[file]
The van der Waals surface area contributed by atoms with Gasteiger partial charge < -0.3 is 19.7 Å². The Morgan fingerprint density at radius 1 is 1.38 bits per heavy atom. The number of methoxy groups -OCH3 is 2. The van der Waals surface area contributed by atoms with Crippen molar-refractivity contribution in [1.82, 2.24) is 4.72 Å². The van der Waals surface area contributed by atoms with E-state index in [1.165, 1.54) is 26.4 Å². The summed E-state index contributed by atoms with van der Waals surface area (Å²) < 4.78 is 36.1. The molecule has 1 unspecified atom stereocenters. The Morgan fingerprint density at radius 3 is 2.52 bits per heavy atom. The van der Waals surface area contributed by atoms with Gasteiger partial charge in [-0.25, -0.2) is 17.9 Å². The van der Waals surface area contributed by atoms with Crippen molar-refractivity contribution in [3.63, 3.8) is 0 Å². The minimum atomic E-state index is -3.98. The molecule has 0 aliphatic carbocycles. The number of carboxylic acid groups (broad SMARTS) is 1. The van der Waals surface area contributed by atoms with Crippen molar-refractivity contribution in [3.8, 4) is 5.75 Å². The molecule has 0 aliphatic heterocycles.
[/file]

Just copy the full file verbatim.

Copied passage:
The van der Waals surface area contributed by atoms with Gasteiger partial charge < -0.3 is 19.7 Å². The Morgan fingerprint density at radius 1 is 1.38 bits per heavy atom. The number of methoxy groups -OCH3 is 2. The van der Waals surface area contributed by atoms with Crippen molar-refractivity contribution in [1.82, 2.24) is 4.72 Å². The van der Waals surface area contributed by atoms with E-state index in [1.165, 1.54) is 26.4 Å². The summed E-state index contributed by atoms with van der Waals surface area (Å²) < 4.78 is 36.1. The molecule has 1 unspecified atom stereocenters. The Morgan fingerprint density at radius 3 is 2.52 bits per heavy atom. The van der Waals surface area contributed by atoms with Gasteiger partial charge in [-0.25, -0.2) is 17.9 Å². The van der Waals surface area contributed by atoms with Crippen molar-refractivity contribution in [3.63, 3.8) is 0 Å². The minimum atomic E-state index is -3.98. The molecule has 0 aliphatic carbocycles. The number of carboxylic acid groups (broad SMARTS) is 1. The van der Waals surface area contributed by atoms with Crippen molar-refractivity contribution in [3.8, 4) is 5.75 Å². The molecule has 0 aliphatic heterocycles.